"Cables the diameter of your finger?..." as the thread subjet. It makes me wonder about "Cables the diameter of a toothpick." for exemple an Anti-Cable speaker's cable. Anyone have try these?

Sebastien

P.s.: to moderator: I realized that some thread are close. Any reason for that? Maybe I had miss an information about that. Please refer me to the link if there is any. Thank you.

honmanm
14-11-2010, 02:43 PM
(sorry all, on reviewing the post it is a bit of an essay)

For the past 2 years or so I've been using anti-cables belonging to a friend who discovered that he prefers a high-capacitance cable type.

They probably have about as much copper in them as any other quality cable - I think they're 12 AWG, which oddly enough corresponds to the optimum guage from the AES paper on the cable measurement thread. They are basically enamelled transformer wire (it's debatable whether the copper is any different from standard transformer wire... that's a test for another day) and work out just a little more expensive than buying the same guage wire from the likes of Maplins / Radio Shack.

The enamel insulation is very thin (most of the super-thick cables seem to get that extra thickness from insulation not conductor).

The anti-cables seem to work well - nothing to complain about - but for the moment I'm using a greater length of smaller guage transfromer wire to allow the equipment to be moved around the room (room integration is currently my biggest problem).

We don't have an ISO standard toothpick in the house to compare with, but [correction] the anti-cable does look like it's about thhthpick diameter.

Before changing from anti-cable to the other wire - similar construction but only 60% of the cross-sectional area - they were both measured - the resistance of 2m of anti-cable is about 0.1 ohm, the longer 3.5m run of thinner transformer wire is about 0.3 ohm

With the 25W NVA amp I was a little surprised to hear a difference (note no instant changeover box involved, so very subjective) - less bass (expected) and cleaner top-end (unexpected). However on reflection this is likely to be because the combination of cable and speaker presents an easier load to the amplifier - and less bass means less power-supply distress for a small amplifier.

Now that the DIY amp is up and running, I'm keen to repeat the comparison, and expect the subjective differences to be a lot smaller... which is why Alan's switchover box looks like an interesting "next project".

honmanm
14-11-2010, 06:46 PM
Update... I've dug out the anti-cables and put them back in the system - I did one channel at a time.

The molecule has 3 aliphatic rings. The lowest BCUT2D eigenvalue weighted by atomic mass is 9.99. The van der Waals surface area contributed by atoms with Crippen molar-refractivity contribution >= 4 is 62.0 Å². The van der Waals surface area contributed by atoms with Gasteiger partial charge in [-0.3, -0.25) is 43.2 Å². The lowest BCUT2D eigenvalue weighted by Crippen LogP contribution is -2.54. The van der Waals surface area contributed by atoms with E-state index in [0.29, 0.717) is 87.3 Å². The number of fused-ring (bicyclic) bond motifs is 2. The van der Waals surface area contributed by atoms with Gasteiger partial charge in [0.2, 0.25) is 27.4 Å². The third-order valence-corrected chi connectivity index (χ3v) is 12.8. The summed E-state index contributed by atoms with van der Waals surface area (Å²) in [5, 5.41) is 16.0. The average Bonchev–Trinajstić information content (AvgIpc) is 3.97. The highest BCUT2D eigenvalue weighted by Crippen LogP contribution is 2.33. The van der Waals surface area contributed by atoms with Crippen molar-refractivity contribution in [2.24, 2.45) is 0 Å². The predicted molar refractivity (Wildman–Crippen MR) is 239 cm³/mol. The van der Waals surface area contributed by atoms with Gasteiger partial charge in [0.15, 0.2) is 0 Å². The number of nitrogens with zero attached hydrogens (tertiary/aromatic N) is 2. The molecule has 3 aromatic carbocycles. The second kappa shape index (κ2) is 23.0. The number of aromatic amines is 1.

I had expected that there would be little change, if any - similar cable construction and layout, different resistance but new amplifier has a very meaty power supply.

Immediately after changing the RH (long wire) channel from generic transformer wire to anti-cable there was a noticeable difference. There seemed to be more HF energy on that side, and the central image became diffuse. So thinking that the generic wire had more resistance, that speaker was moved further from the listening position - no effect.

Changed the LH channel from a shorter length of generic wire to anti-cable: no audible effect.

At this point confusion was reigning - the most likely possibility was that the contortions required to change cables had unbalanced my hearing. So the RH channel was changed back to the original wire, with the expectation that things would remain as they were, with the diffuse image. However the presentation returned to what it had been at the beginning, similar tonal balance from both speakers and a well-defined image (this is with anti-cable on LH channel and generic wire on RH channel).

Given that situation it's quite likely that the connectors on one of the anti-cables need attention. Will investigate further and (if it's not boring everyone to tears) report back.

STHLS5
14-11-2010, 11:07 PM
With the 25W NVA amp I was a little surprised to hear a difference


I have certainly overlooked other important factors when we talk about cables and amplifiers. We need to make sure the room's influence is within acceptable level. And the amplifier's output should be adequate to meet your speakers and the volume you play.

Didin't Alan post a paper by Mr Harwood that amplifier and 100W for momentary requirement? I have to look for it again. I read it half way and thought it was important so I reserved for later reading but now can;t even remember where to look? Any help?


ST

JoeH
22-12-2010, 03:45 AM
Speaker wire: I have my Model 30's connected by audioquest Rocket 88 bi-wired. I orginally used 25 year old Fulton Brown and the focus and detail of the current wire was a real upgrade to my speakers. My dealer let me try about 8 different wires and the Rocket 88 in single wire and bi-wired confirguration. He thought the bi-wiring locked the speaker because it got around the stock jumper.